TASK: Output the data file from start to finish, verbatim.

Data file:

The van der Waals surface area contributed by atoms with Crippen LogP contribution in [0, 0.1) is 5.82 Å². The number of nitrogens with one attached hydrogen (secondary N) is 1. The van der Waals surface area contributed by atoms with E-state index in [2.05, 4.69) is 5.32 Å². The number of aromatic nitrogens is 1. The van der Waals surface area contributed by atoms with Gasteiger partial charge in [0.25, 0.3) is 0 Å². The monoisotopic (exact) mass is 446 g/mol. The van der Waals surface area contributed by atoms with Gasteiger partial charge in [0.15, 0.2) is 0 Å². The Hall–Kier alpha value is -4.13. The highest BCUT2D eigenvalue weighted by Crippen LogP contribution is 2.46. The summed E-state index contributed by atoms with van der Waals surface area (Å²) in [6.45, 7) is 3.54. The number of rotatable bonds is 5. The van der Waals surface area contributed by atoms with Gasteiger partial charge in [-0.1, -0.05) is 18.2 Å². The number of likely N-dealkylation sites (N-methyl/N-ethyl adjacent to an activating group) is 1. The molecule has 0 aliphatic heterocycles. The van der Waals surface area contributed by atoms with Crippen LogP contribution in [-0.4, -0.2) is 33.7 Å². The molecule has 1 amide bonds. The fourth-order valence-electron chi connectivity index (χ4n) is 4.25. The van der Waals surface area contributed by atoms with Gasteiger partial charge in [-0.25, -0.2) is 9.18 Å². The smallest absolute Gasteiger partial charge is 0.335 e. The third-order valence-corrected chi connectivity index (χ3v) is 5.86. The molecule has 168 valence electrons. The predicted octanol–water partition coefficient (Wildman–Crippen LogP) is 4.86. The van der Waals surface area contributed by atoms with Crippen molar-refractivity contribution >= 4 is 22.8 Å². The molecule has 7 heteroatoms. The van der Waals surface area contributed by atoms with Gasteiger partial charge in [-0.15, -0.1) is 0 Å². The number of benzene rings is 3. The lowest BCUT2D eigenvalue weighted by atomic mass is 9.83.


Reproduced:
The van der Waals surface area contributed by atoms with Crippen LogP contribution in [0, 0.1) is 5.82 Å². The number of nitrogens with one attached hydrogen (secondary N) is 1. The van der Waals surface area contributed by atoms with E-state index in [2.05, 4.69) is 5.32 Å². The number of aromatic nitrogens is 1. The van der Waals surface area contributed by atoms with Gasteiger partial charge in [0.25, 0.3) is 0 Å². The monoisotopic (exact) mass is 446 g/mol. The van der Waals surface area contributed by atoms with Gasteiger partial charge in [0.15, 0.2) is 0 Å². The Hall–Kier alpha value is -4.13. The highest BCUT2D eigenvalue weighted by Crippen LogP contribution is 2.46. The summed E-state index contributed by atoms with van der Waals surface area (Å²) in [6.45, 7) is 3.54. The number of rotatable bonds is 5. The van der Waals surface area contributed by atoms with Gasteiger partial charge in [-0.1, -0.05) is 18.2 Å². The number of likely N-dealkylation sites (N-methyl/N-ethyl adjacent to an activating group) is 1. The molecule has 0 aliphatic heterocycles. The van der Waals surface area contributed by atoms with Crippen LogP contribution in [-0.4, -0.2) is 33.7 Å². The molecule has 1 amide bonds. The fourth-order valence-electron chi connectivity index (χ4n) is 4.25. The van der Waals surface area contributed by atoms with Gasteiger partial charge in [-0.25, -0.2) is 9.18 Å². The smallest absolute Gasteiger partial charge is 0.335 e. The third-order valence-corrected chi connectivity index (χ3v) is 5.86. The molecule has 168 valence electrons. The predicted octanol–water partition coefficient (Wildman–Crippen LogP) is 4.86. The van der Waals surface area contributed by atoms with Crippen molar-refractivity contribution >= 4 is 22.8 Å². The molecule has 7 heteroatoms. The van der Waals surface area contributed by atoms with Gasteiger partial charge in [-0.15, -0.1) is 0 Å². The number of benzene rings is 3. The lowest BCUT2D eigenvalue weighted by atomic mass is 9.83.